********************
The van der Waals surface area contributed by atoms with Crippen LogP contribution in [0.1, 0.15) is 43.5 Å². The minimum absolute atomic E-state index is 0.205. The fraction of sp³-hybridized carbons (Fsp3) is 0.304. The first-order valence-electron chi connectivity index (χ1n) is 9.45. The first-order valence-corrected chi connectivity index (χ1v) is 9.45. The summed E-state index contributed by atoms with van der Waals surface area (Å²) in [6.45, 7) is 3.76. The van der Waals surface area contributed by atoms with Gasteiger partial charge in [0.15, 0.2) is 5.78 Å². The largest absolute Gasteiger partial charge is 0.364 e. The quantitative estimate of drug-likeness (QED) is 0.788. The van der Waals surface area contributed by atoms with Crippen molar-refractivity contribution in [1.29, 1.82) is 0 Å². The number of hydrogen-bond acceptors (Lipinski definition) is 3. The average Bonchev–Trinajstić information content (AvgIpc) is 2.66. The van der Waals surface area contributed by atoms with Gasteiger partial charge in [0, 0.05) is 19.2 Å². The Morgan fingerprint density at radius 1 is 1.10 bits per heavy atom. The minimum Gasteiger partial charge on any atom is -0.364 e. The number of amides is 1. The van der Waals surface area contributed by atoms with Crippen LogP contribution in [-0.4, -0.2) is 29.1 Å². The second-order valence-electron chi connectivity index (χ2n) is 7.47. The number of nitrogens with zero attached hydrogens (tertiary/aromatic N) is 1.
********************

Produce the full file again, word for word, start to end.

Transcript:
The van der Waals surface area contributed by atoms with Crippen LogP contribution in [0.1, 0.15) is 43.5 Å². The minimum absolute atomic E-state index is 0.205. The fraction of sp³-hybridized carbons (Fsp3) is 0.304. The first-order valence-electron chi connectivity index (χ1n) is 9.45. The first-order valence-corrected chi connectivity index (χ1v) is 9.45. The summed E-state index contributed by atoms with van der Waals surface area (Å²) in [6.45, 7) is 3.76. The van der Waals surface area contributed by atoms with Gasteiger partial charge in [0.15, 0.2) is 5.78 Å². The largest absolute Gasteiger partial charge is 0.364 e. The quantitative estimate of drug-likeness (QED) is 0.788. The van der Waals surface area contributed by atoms with Crippen molar-refractivity contribution in [1.29, 1.82) is 0 Å². The number of hydrogen-bond acceptors (Lipinski definition) is 3. The average Bonchev–Trinajstić information content (AvgIpc) is 2.66. The van der Waals surface area contributed by atoms with Gasteiger partial charge in [0, 0.05) is 19.2 Å². The Morgan fingerprint density at radius 1 is 1.10 bits per heavy atom. The minimum Gasteiger partial charge on any atom is -0.364 e. The number of amides is 1. The van der Waals surface area contributed by atoms with Crippen LogP contribution in [-0.4, -0.2) is 29.1 Å². The second-order valence-electron chi connectivity index (χ2n) is 7.47. The number of nitrogens with zero attached hydrogens (tertiary/aromatic N) is 1.